1. I mean, Gigi is only a very slight story without too many details in Colette’s version, while the film added all sorts of viewpoints and back stories, but just like with her novella La Chatte (The Cat), it works so much better when things are not spelled out too explicitly.

  4. Looking forward to your thoughts on The Wall. It’s one of the most impressive books I’ve read. It’s still so present although I read it as a teenager.

  5. Don’t be intimidated by The Eighth Life. I’m reading it now and it is marvellous. I’ll going to finish it faster than many a novel half its size.

  6. Great tag and such an interesting post! The True Deceiver is so good.

    I’ve not read Gigi but it’s in the TBR. I’m sure I’d agree with you because I really like Colette and I’m not keen on the film at all.

    I find big books intimidating – for some reason I think I’ll never finish them – and yet I’m very tempted by The Eighth Life…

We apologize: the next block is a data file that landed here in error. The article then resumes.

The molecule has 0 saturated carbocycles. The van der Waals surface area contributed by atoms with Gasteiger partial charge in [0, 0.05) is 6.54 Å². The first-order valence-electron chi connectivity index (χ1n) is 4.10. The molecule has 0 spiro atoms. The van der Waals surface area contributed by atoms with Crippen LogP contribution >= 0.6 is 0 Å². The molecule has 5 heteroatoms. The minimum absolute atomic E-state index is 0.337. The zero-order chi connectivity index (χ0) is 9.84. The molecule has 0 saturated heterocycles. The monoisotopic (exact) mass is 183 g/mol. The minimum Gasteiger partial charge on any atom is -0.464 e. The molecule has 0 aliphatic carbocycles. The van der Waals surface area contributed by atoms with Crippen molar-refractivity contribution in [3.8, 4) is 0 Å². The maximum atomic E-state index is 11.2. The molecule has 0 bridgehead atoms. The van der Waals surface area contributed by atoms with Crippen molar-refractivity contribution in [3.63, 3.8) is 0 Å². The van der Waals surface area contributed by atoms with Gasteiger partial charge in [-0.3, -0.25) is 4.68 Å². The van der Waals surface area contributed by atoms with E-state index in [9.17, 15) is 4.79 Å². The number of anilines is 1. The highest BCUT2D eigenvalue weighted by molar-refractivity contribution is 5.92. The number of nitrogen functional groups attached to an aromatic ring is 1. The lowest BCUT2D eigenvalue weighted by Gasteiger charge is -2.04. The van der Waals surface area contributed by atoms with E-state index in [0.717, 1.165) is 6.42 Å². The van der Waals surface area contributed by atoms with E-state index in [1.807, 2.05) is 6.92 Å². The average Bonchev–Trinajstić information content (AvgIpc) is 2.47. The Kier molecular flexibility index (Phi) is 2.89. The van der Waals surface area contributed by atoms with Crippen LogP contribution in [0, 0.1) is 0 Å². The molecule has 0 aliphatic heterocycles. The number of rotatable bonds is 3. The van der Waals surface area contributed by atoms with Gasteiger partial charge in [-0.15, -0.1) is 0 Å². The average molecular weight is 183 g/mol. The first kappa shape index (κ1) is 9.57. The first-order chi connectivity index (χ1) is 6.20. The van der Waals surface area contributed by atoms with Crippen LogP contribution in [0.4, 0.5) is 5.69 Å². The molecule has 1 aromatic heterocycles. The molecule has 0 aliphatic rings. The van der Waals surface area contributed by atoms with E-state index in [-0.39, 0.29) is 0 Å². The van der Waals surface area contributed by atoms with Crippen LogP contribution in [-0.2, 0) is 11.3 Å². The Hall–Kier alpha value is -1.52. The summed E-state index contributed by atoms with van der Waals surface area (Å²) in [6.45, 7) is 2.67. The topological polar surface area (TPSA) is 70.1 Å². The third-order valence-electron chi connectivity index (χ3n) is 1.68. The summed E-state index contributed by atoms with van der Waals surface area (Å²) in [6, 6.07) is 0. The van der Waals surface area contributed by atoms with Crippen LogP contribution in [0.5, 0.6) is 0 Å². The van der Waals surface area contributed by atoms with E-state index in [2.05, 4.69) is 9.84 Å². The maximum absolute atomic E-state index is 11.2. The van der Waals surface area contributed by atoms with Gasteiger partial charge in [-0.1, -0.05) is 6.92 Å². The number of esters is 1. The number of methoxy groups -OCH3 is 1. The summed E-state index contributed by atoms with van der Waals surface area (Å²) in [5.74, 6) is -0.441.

Leave a Reply to realthog Cancel reply

Fill in your details below or click an icon to log in:

WordPress.com Logo

You are commenting using your WordPress.com account. Log Out /  Change )

Google photo

You are commenting using your Google account. Log Out /  Change )

Twitter picture

You are commenting using your Twitter account. Log Out /  Change )

Facebook photo

You are commenting using your Facebook account. Log Out /  Change )

Connecting to %s

This site uses Akismet to reduce spam. Learn how your comment data is processed.